There are a lot of things to consider when making one of the biggest financial transitions in your life, and the sooner you start planning for it, the easier the transition will be. So, where do you start?
A financial advisor with experience in retirement planning can help ensure your retirement transition will be smooth and last a lifetime. Whether you already have a financial advisor, or are searching for one, here are five questions to ask to see if you will be a good match before and after retirement.
- 1. Are you a true fiduciary?
A fiduciary has the legal obligation to make you and only you the top priority—there are no side agendas or ulterior motives. (Read our blog post on non-advisors.) If you’re already working with a financial advisor, make sure he or she follows this standard and can even state it in writing. If not, it might be time to start looking for someone who can. This will ensure you’re working with someone who’s fully transparent with you and not out to sell you complex investment products.
- 2. Does your firm hold my money and investments?
To avoid conflicts of interest, an independent firm should have a custodian, ideally a brokerage, that holds securities for safekeeping to minimize the risk of theft or loss. It’s good if a firm contracts with a big institution like Charles Schwab, TD Ameritrade, or Fidelity to hold your money so it can focus on the advising part of managing your portfolio.
- 3. What is your investment philosophy?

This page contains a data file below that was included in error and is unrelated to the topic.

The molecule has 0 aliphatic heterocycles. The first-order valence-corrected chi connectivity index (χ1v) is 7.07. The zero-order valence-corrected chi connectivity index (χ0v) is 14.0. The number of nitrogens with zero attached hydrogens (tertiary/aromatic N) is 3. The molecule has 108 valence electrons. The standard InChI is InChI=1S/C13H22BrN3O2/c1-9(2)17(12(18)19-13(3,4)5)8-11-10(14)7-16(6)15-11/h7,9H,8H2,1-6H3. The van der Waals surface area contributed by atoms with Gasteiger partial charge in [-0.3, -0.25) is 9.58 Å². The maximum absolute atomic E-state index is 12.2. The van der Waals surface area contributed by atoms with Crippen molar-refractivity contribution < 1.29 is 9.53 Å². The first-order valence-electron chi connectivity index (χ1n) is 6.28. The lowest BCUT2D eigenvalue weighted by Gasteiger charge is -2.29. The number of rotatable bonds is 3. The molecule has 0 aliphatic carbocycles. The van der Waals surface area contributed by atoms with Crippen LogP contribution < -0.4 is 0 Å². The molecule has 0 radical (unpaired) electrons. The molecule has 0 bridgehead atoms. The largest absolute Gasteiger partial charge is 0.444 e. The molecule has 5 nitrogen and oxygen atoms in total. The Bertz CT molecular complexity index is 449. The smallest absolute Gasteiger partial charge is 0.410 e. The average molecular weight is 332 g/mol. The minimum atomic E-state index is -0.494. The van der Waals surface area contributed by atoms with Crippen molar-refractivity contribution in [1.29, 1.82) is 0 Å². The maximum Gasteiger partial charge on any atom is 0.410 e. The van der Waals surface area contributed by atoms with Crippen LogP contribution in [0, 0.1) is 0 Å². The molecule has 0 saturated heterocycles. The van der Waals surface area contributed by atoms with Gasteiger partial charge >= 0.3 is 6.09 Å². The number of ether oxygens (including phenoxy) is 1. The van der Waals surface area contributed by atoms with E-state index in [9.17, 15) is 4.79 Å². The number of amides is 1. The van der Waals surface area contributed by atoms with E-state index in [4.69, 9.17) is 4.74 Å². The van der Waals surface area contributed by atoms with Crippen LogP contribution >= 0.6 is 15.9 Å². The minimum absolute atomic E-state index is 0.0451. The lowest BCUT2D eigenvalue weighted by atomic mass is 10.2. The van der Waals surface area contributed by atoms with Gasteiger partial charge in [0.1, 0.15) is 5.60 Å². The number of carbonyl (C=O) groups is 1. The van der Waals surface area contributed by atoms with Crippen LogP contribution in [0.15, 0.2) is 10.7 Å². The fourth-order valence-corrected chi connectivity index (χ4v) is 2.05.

It’s important that your investment philosophies and values are aligned when you start working with a financial advisor. Why? Once you have an investment plan in place, you can stick to it and trust your advisor when you approach bumps in the road.
For example, you could want to sell at the bottom of a market cycle because of what the market is doing today, but it might not be the best long-term plan. Your advisor will have your best interest in mind, and can help you think rationally, not emotionally, about the financial decisions you face. We believe investing is all about behavior and choices, which is why we incorporate behavioral coaching into our services.
- 4. Can you help me create an income strategy for retirement?
One of the biggest financial shifts in your life will be from the workforce to retirement, and the strategy for this transition is paramount. This is because you’re moving from making a steady and predictable income to having your income source come from two or three main areas: Social Security, maybe a pension, and your investment portfolio. A successful retirement plan is well-paced, accounts for your income to cover everyday living expenses, and will last the rest of your life. Your advisor needs to be well-versed in retirement portfolios that provide a lifetime of income and communicate this strategy in clear and actionable steps.
- 5. What do you see as the biggest risks in retirement?
It’s important to see how your financial advisor answers this question. There are always going to be risks in retirement—don’t let anyone tell you otherwise. The key is how you manage and react to them.
In general, people have a hard time relinquishing control, which is what investing is all about. It’s taking a calculated risk today to have a more comfortable tomorrow.
When taking risks, it’s important to ask yourself, “what’s my purpose?” and have a strong sense of your goals. The weaker and fuzzier your goals are, the more reactive you’ll be to “expiring facts” that don’t affect your long-term plan. You must have faith and believe in the future.
This is where the partnership with your financial advisor is really valuable. He or she can help you calculate risk versus benefit and ensure you see the potholes in retirement before you stumble upon them. Retiring really is simple: control your emotions and stay on the path.